Manipulation Of Stem Cells Helps Fight Obesity
Researchers at Queen Mary University of London found that stem cells could play a role in preventing obesity. They discovered that reducing the size of tiny hair like structures on the biological compounds can prevent them from turning into fat, as well as the risk of related health issues.
"This is the first time that it has been shown that subtle changes in primary cilia structure can influence the differentiation of stem cell into fat," Melis Dalbay, co-author of the research from the School of Engineering and Materials Science at QMUL, in a news release. "Since primary cilia length can be influenced by various factors including pharmaceuticals, inflammation and even mechanical forces, this study provides new insight into the regulation of fat cell formation and obesity."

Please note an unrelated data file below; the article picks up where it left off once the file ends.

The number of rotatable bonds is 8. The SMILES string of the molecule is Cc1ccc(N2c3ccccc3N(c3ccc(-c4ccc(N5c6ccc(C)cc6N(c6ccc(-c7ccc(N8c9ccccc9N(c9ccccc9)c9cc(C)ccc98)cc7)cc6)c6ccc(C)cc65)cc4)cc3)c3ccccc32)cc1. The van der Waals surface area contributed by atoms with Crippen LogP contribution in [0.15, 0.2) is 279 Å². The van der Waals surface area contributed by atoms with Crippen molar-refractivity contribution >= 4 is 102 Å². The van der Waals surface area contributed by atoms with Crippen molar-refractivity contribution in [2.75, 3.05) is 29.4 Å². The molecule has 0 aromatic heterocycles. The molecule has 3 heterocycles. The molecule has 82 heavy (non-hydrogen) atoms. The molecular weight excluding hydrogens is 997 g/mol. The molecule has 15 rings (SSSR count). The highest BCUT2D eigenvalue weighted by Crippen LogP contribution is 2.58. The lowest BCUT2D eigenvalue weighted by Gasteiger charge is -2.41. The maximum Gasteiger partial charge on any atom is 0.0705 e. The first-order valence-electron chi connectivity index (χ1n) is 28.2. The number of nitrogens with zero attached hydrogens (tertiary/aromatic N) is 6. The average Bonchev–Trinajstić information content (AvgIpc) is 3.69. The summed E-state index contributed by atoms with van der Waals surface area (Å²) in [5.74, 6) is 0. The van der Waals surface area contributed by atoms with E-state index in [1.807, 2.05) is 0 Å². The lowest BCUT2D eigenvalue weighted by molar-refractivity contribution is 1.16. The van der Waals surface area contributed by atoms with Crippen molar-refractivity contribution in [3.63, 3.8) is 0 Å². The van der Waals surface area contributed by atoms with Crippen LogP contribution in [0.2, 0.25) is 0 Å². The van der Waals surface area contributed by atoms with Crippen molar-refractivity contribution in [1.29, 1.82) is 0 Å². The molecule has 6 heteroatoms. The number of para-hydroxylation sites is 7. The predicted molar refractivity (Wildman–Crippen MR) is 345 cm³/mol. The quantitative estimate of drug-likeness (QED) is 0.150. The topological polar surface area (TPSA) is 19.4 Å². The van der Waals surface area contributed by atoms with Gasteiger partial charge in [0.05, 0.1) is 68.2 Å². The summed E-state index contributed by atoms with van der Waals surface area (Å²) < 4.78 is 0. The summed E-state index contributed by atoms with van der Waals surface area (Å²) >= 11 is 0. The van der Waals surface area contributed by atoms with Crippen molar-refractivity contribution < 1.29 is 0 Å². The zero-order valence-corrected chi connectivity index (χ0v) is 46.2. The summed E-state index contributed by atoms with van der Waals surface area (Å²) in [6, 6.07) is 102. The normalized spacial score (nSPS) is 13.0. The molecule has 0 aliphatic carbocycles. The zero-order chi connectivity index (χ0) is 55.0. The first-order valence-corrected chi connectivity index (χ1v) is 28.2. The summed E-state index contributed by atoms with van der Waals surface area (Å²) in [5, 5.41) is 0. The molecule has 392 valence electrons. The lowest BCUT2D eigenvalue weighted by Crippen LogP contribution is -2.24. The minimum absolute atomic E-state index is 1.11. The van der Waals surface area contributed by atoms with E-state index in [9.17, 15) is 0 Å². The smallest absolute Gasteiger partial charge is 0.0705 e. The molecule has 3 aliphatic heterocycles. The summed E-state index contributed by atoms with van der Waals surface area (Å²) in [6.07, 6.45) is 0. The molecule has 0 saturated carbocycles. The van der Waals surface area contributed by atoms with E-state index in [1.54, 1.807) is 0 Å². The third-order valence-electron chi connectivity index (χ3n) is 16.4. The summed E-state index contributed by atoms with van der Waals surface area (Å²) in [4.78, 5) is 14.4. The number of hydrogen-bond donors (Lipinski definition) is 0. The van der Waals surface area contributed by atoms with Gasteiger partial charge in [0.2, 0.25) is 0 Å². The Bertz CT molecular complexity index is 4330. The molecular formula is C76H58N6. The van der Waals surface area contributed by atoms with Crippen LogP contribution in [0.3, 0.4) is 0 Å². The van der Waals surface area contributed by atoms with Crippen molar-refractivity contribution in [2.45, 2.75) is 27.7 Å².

For the study, researchers found that the process of adipogenesis, otherwise known as the differentiation of stem cells into fat cells, increased the length of primary cilia that's associated with the movement of specific proteins.
By restricting the cilia elongation in stem cells, researchers successfully stopoed the formation of new fat cells. Furthermore, they found that the risk of several conditions, including obesity, bone problems, blindness and kidney disease, were reduced via the restriction.
"This research points towards a new type of treatment known as ‘cilia-therapy' where manipulation of primary cilia may be used in future to treat a growing range of conditions including obesity, cancer, inflammation and arthritis," concluded Professor Martin Knight, a bioengineer and lead author of the research.
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